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Thread: Inspecting wooden masts

  1. #1
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    Default Inspecting wooden masts

    Last week, my sharp-eyed wife spotted a small soft spot near the bottom of our 50-foot mainmast. It looked innocent enough until I started probing with an awl. Turns out there is some significant dry rot down there.

    The mast was built about 40 years ago in Germany. It is hollow, rectangular shaped, with solid core at the base, and probably at the top, and at the two sets of spreaders. The wood looks like some sort of fir.

    The mast is stepped on deck, in a well drained steel box. Either water is being sucked upwards from the deck into the bottom of the mast (doubtful, but the best case scenario), or water is getting in from above somewhere, draining down to the foot, where it seeps into the core and causes softening and rot.

    I plan to pull the mast next week, and to scarf in a new base. My question is, how can I inspect the rest of the mast, to make sure there arenít other problem areas, like at the spreaders?

    There is also a mizzen mast, which doesnít show any problems, but how can I find out for sure?

    This is a blue water boat that needs to be strong and trustworthy. We were recently hove to off Cape Hatteras for 10 hours in a 45 knot blow. The next time that happens, I donít want to be fretting about the integrity of either mast.

    Thanks in in advance for any ideas.

  2. #2
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    Default Re: Inspecting wooden masts

    Tap it with a small mallet. Punky wood sounds dull, good timber has more of a ring to it. Try it on the bit that you know is punky to learn the different sounds.
    It really is quite difficult to build an ugly wooden boat.

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    Default Re: Inspecting wooden masts

    Brings back some memories of the dreaded rot discovery a week before relaunch way back when. That was a big mission and learning curve for me.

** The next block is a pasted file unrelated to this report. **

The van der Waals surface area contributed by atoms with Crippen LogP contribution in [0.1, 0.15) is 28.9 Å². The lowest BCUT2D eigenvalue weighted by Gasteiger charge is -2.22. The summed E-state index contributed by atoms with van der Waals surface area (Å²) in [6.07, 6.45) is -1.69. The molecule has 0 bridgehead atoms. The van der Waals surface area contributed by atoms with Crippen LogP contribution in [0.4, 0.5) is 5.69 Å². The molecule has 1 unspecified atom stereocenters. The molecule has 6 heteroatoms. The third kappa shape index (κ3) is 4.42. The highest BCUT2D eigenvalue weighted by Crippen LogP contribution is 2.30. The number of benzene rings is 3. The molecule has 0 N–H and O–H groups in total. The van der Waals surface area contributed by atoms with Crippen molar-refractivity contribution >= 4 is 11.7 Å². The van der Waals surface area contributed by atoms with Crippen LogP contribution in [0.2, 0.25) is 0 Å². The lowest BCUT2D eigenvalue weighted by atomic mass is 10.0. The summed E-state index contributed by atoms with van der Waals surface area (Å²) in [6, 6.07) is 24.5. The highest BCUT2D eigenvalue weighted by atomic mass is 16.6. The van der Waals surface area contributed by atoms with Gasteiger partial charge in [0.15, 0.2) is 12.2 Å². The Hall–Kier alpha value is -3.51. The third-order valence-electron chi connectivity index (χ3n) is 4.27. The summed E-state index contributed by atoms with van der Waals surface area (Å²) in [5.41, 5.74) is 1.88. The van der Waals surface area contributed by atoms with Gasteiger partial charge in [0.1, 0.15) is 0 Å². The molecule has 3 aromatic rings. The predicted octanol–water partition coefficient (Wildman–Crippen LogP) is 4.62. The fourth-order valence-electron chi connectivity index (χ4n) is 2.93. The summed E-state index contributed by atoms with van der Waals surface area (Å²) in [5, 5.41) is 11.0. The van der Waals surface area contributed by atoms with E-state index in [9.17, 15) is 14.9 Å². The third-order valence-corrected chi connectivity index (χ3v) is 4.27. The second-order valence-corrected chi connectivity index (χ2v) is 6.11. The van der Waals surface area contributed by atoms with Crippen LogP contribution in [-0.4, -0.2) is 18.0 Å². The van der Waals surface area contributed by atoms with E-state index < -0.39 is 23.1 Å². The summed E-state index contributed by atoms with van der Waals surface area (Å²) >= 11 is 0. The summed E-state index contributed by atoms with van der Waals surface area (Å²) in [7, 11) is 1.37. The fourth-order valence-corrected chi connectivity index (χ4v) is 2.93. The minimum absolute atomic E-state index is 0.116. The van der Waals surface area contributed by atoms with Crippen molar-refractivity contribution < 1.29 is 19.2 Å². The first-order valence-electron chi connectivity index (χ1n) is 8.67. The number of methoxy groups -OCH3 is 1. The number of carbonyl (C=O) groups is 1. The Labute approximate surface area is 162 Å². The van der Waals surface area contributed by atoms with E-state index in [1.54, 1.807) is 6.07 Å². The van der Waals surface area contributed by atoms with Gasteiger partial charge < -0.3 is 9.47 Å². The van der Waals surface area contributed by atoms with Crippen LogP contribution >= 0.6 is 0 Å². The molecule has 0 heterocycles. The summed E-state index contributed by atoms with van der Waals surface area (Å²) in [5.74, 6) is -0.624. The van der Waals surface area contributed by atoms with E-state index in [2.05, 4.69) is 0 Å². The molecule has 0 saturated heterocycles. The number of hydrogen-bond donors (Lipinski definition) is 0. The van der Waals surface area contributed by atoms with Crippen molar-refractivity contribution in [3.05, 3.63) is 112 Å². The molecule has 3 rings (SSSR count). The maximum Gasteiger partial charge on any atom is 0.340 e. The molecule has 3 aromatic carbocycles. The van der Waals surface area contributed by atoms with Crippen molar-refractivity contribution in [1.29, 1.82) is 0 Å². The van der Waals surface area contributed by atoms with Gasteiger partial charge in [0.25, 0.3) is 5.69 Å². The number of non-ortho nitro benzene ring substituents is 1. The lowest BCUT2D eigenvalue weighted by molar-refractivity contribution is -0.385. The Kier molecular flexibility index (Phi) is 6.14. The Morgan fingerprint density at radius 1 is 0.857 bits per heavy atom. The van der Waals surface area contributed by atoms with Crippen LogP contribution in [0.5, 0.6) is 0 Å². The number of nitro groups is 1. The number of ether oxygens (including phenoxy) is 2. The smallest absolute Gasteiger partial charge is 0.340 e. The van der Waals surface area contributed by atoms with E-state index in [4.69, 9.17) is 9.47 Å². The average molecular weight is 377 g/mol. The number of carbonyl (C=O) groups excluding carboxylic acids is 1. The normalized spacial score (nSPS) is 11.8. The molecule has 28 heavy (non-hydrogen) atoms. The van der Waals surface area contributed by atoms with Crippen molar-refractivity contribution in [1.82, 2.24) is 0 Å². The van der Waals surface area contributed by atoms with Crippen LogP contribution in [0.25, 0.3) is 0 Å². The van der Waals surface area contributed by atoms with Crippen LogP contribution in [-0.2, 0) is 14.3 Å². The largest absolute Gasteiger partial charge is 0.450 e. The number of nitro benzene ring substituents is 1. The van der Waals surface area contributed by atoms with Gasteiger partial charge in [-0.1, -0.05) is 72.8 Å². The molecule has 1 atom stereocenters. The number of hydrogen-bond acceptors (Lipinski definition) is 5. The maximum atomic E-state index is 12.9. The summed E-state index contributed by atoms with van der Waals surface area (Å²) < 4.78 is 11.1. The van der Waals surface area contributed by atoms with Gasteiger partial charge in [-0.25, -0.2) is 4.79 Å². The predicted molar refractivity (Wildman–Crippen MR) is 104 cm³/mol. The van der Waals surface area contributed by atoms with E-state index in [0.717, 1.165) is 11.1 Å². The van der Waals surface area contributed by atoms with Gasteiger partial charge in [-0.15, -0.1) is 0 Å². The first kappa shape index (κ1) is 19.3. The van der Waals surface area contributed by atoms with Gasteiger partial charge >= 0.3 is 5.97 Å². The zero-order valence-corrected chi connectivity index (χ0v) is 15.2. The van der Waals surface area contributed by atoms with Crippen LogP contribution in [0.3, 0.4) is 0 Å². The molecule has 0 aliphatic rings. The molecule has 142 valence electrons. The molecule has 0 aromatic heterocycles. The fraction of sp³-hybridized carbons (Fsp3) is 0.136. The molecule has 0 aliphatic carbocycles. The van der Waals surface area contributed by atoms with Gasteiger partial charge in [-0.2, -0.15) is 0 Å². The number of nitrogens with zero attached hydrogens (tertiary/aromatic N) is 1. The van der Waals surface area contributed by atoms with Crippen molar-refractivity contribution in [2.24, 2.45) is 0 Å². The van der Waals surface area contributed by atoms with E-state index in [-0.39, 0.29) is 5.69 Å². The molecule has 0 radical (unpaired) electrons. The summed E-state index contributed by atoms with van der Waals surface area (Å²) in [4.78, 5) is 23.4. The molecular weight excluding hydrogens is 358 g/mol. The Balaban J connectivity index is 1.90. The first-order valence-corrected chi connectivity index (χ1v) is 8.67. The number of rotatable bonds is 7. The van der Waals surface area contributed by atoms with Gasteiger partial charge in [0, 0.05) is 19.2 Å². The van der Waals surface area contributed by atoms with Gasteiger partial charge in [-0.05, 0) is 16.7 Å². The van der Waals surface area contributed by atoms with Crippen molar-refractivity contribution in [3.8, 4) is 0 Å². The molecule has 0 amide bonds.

What you say implies paint rather than varnish. I think just meticulous checking visually and the awl,expose any suspected areas. The only alternative is to wood it, but if you get to that ,perhaps you could target the danger spots . Masthead, spreaders, gooseneck, vang if there is one....any fastening or piercing, mast track.

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    Default Re: Inspecting wooden masts

    There are many ways for moisture to get into the wood of a hollow wooden mast. Firstly, it's there in the lumber. Secondly, older and/or improperly bedded fastenings - all those screws for the track, spreaders, stay tangs, truck blocks - hundreds of ways in. Sometimes rot can develop at those sites. But more often the moisture is evaporated out of the wood on hot days. Most paints are fairly vapor proof so the vapor evaporates to the air in the hollow of the mast. When things cool a bit, that vapor condenses on the inner walls of the mast and then rolls down.

    Thirty six years ago I learned about this as I probed extensive rot at the partners in Goblin's sixty-something year old foremast. Many hollow masts have compression blocks at key places, notably the partners and spreaders. Goblin's were solid, so the moiisture rolled to there and settled in to making rot. In my repair I gave the new compression block a shallow inverted cone shape down to a weep hole. I also attended to some rot at the top of the solid butt of the mast and put a back slope to an aft side weep hole there. And I made sure the step had weeps.

    With this lesson firmly in mind, I double checked the spar maker for Meg's sticks and found that she absolutely knew this and always provided for drainage past compression blocks.

    Don't be afraid to rip out mast rot. Buy some sitka spruce and scarf in new, duplicating the structure already in the mast. If you have a major chunk to take out, like a fully broken mast, measure first so what you do ends up the same size as the original. Then duplicate the structure with a plug and "cloths pin scarf" (12:1 - It's a mast) everything back together.

    With imagination for the typography: ===========>=====<===========

    Note how the sharp male ends are on the original and face each other leaving the plug with a female at each end. This is because it's easier to handle and manipulate the plug and the female ======< is harder to make accurately. Even at that, I make the females first and then worry fit the male ends. You want really clean surfaces and a fine glue line as fillers tend to make hard points where they fill imperfect work.

    G'luck

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    Default Re: Inspecting wooden masts

    An old fart told me once...
    Hold a watch against one end of the spar and put an ear on the other end of the spar.
    tic tic tic is good
    digi watch not so good

  6. #6
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    Default Re: Inspecting wooden masts

    Quote Originally Posted by wizbang 13 View Post
    An old fart told me once...
    Hold a watch against one end of the spar and put an ear on the other end of the spar.
    tic tic tic is good
    digi watch not so good